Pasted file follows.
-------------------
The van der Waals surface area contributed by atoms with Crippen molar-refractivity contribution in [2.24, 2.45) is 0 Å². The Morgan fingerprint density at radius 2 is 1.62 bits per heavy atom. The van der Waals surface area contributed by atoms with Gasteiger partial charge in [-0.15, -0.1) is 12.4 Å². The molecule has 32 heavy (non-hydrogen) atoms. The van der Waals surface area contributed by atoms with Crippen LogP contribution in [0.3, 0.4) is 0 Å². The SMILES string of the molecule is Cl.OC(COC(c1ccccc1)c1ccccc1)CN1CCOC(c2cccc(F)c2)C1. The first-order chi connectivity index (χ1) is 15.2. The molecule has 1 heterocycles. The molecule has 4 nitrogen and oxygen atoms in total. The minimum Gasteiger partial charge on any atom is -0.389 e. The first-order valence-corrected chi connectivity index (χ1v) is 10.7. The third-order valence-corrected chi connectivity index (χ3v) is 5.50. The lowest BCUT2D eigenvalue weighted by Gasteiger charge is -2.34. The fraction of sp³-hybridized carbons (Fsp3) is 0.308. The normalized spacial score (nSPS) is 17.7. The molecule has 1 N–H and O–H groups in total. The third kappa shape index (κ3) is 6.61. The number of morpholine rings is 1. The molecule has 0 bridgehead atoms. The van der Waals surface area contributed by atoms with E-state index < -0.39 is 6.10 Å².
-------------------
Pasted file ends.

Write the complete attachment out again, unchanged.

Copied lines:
The van der Waals surface area contributed by atoms with Crippen molar-refractivity contribution in [2.24, 2.45) is 0 Å². The Morgan fingerprint density at radius 2 is 1.62 bits per heavy atom. The van der Waals surface area contributed by atoms with Gasteiger partial charge in [-0.15, -0.1) is 12.4 Å². The molecule has 32 heavy (non-hydrogen) atoms. The van der Waals surface area contributed by atoms with Crippen LogP contribution in [0.3, 0.4) is 0 Å². The SMILES string of the molecule is Cl.OC(COC(c1ccccc1)c1ccccc1)CN1CCOC(c2cccc(F)c2)C1. The first-order chi connectivity index (χ1) is 15.2. The molecule has 1 heterocycles. The molecule has 4 nitrogen and oxygen atoms in total. The minimum Gasteiger partial charge on any atom is -0.389 e. The first-order valence-corrected chi connectivity index (χ1v) is 10.7. The third-order valence-corrected chi connectivity index (χ3v) is 5.50. The lowest BCUT2D eigenvalue weighted by Gasteiger charge is -2.34. The fraction of sp³-hybridized carbons (Fsp3) is 0.308. The normalized spacial score (nSPS) is 17.7. The molecule has 1 N–H and O–H groups in total. The third kappa shape index (κ3) is 6.61. The number of morpholine rings is 1. The molecule has 0 bridgehead atoms. The van der Waals surface area contributed by atoms with E-state index < -0.39 is 6.10 Å².